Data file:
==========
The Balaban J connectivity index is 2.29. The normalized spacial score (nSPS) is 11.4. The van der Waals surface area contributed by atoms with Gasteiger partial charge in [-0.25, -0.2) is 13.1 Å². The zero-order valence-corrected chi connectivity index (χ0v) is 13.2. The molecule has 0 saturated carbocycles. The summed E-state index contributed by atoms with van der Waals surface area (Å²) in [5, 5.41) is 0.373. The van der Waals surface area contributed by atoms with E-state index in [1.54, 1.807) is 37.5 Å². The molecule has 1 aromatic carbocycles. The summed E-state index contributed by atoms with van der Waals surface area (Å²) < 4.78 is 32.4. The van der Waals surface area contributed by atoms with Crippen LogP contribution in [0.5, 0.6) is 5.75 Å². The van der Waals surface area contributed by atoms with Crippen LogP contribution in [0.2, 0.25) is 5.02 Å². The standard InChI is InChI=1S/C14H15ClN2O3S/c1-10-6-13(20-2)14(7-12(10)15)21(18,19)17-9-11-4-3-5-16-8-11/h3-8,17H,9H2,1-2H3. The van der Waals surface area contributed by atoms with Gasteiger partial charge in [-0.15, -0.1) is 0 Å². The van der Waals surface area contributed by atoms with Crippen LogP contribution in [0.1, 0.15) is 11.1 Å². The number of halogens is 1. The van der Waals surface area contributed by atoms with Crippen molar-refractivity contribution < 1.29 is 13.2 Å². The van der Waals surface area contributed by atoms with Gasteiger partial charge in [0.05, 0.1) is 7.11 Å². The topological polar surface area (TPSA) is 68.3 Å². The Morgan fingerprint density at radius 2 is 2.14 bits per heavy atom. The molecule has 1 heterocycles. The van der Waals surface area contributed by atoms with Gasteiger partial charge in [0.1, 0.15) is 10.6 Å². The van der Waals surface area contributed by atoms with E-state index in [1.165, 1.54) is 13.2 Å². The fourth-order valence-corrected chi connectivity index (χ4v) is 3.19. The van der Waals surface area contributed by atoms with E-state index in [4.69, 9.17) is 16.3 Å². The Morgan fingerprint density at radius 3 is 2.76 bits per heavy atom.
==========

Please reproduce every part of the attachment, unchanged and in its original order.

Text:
The Balaban J connectivity index is 2.29. The normalized spacial score (nSPS) is 11.4. The van der Waals surface area contributed by atoms with Gasteiger partial charge in [-0.25, -0.2) is 13.1 Å². The zero-order valence-corrected chi connectivity index (χ0v) is 13.2. The molecule has 0 saturated carbocycles. The summed E-state index contributed by atoms with van der Waals surface area (Å²) in [5, 5.41) is 0.373. The van der Waals surface area contributed by atoms with E-state index in [1.54, 1.807) is 37.5 Å². The molecule has 1 aromatic carbocycles. The summed E-state index contributed by atoms with van der Waals surface area (Å²) < 4.78 is 32.4. The van der Waals surface area contributed by atoms with Crippen LogP contribution in [0.5, 0.6) is 5.75 Å². The van der Waals surface area contributed by atoms with Crippen LogP contribution in [0.2, 0.25) is 5.02 Å². The standard InChI is InChI=1S/C14H15ClN2O3S/c1-10-6-13(20-2)14(7-12(10)15)21(18,19)17-9-11-4-3-5-16-8-11/h3-8,17H,9H2,1-2H3. The van der Waals surface area contributed by atoms with Gasteiger partial charge in [-0.15, -0.1) is 0 Å². The van der Waals surface area contributed by atoms with Crippen LogP contribution in [0.1, 0.15) is 11.1 Å². The number of halogens is 1. The van der Waals surface area contributed by atoms with Crippen molar-refractivity contribution < 1.29 is 13.2 Å². The van der Waals surface area contributed by atoms with Gasteiger partial charge in [0.05, 0.1) is 7.11 Å². The topological polar surface area (TPSA) is 68.3 Å². The Morgan fingerprint density at radius 2 is 2.14 bits per heavy atom. The molecule has 1 heterocycles. The van der Waals surface area contributed by atoms with Gasteiger partial charge in [0.1, 0.15) is 10.6 Å². The van der Waals surface area contributed by atoms with E-state index in [1.165, 1.54) is 13.2 Å². The fourth-order valence-corrected chi connectivity index (χ4v) is 3.19. The van der Waals surface area contributed by atoms with E-state index in [4.69, 9.17) is 16.3 Å². The Morgan fingerprint density at radius 3 is 2.76 bits per heavy atom.